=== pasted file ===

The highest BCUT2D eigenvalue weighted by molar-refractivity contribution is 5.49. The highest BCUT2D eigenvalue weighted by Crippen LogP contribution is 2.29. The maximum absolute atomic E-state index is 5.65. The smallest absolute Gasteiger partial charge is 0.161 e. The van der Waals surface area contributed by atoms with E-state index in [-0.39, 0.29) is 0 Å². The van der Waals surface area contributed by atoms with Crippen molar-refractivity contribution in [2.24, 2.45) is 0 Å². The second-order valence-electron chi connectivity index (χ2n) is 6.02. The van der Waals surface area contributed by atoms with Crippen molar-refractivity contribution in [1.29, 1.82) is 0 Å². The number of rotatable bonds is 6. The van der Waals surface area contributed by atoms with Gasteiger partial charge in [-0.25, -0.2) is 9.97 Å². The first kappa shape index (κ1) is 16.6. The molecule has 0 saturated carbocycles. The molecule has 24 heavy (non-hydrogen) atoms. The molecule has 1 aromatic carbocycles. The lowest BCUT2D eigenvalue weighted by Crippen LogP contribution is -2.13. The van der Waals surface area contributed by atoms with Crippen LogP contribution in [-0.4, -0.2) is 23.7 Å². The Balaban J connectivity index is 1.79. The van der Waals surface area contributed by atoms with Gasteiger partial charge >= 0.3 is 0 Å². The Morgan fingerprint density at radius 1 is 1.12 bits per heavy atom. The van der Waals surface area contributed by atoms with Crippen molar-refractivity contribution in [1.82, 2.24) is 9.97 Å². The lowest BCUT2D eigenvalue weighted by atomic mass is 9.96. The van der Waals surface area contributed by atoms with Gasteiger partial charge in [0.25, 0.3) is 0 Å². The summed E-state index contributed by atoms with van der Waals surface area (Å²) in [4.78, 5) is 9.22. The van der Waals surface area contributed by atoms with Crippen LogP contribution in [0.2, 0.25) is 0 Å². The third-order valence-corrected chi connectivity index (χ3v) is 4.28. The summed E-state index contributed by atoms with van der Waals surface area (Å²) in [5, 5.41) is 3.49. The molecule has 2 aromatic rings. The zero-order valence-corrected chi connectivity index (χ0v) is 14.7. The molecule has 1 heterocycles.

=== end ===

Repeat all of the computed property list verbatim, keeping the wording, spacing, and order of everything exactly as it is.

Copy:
The highest BCUT2D eigenvalue weighted by molar-refractivity contribution is 5.49. The highest BCUT2D eigenvalue weighted by Crippen LogP contribution is 2.29. The maximum absolute atomic E-state index is 5.65. The smallest absolute Gasteiger partial charge is 0.161 e. The van der Waals surface area contributed by atoms with E-state index in [-0.39, 0.29) is 0 Å². The van der Waals surface area contributed by atoms with Crippen molar-refractivity contribution in [2.24, 2.45) is 0 Å². The second-order valence-electron chi connectivity index (χ2n) is 6.02. The van der Waals surface area contributed by atoms with Crippen molar-refractivity contribution in [1.29, 1.82) is 0 Å². The number of rotatable bonds is 6. The van der Waals surface area contributed by atoms with Gasteiger partial charge in [-0.25, -0.2) is 9.97 Å². The first kappa shape index (κ1) is 16.6. The molecule has 0 saturated carbocycles. The molecule has 24 heavy (non-hydrogen) atoms. The molecule has 1 aromatic carbocycles. The lowest BCUT2D eigenvalue weighted by Crippen LogP contribution is -2.13. The van der Waals surface area contributed by atoms with Crippen LogP contribution in [-0.4, -0.2) is 23.7 Å². The Balaban J connectivity index is 1.79. The van der Waals surface area contributed by atoms with Gasteiger partial charge >= 0.3 is 0 Å². The Morgan fingerprint density at radius 1 is 1.12 bits per heavy atom. The van der Waals surface area contributed by atoms with Crippen molar-refractivity contribution in [1.82, 2.24) is 9.97 Å². The lowest BCUT2D eigenvalue weighted by atomic mass is 9.96. The van der Waals surface area contributed by atoms with Gasteiger partial charge in [0.25, 0.3) is 0 Å². The summed E-state index contributed by atoms with van der Waals surface area (Å²) in [4.78, 5) is 9.22. The van der Waals surface area contributed by atoms with Crippen LogP contribution in [0.2, 0.25) is 0 Å². The third-order valence-corrected chi connectivity index (χ3v) is 4.28. The summed E-state index contributed by atoms with van der Waals surface area (Å²) in [5, 5.41) is 3.49. The molecule has 2 aromatic rings. The zero-order valence-corrected chi connectivity index (χ0v) is 14.7. The molecule has 1 heterocycles.